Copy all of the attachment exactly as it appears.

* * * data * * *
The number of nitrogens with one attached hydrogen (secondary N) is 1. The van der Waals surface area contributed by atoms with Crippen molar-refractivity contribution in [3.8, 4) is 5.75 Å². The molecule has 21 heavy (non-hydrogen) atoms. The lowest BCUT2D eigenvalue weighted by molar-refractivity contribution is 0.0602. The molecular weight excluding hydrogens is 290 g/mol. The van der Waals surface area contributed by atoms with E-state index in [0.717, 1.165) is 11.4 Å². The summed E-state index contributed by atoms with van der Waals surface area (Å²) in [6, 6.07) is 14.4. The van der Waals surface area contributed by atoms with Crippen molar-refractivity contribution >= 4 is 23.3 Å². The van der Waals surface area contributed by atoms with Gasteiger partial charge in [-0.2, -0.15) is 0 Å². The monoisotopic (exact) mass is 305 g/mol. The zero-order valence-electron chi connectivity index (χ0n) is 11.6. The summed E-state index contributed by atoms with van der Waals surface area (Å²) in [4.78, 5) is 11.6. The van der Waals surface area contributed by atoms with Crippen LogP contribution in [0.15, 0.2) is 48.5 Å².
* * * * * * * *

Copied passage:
The number of nitrogens with one attached hydrogen (secondary N) is 1. The van der Waals surface area contributed by atoms with Crippen molar-refractivity contribution in [3.8, 4) is 5.75 Å². The molecule has 21 heavy (non-hydrogen) atoms. The lowest BCUT2D eigenvalue weighted by molar-refractivity contribution is 0.0602. The molecular weight excluding hydrogens is 290 g/mol. The van der Waals surface area contributed by atoms with E-state index in [0.717, 1.165) is 11.4 Å². The summed E-state index contributed by atoms with van der Waals surface area (Å²) in [6, 6.07) is 14.4. The van der Waals surface area contributed by atoms with Crippen molar-refractivity contribution >= 4 is 23.3 Å². The van der Waals surface area contributed by atoms with Gasteiger partial charge in [-0.2, -0.15) is 0 Å². The monoisotopic (exact) mass is 305 g/mol. The zero-order valence-electron chi connectivity index (χ0n) is 11.6. The summed E-state index contributed by atoms with van der Waals surface area (Å²) in [4.78, 5) is 11.6. The van der Waals surface area contributed by atoms with Crippen LogP contribution in [0.15, 0.2) is 48.5 Å².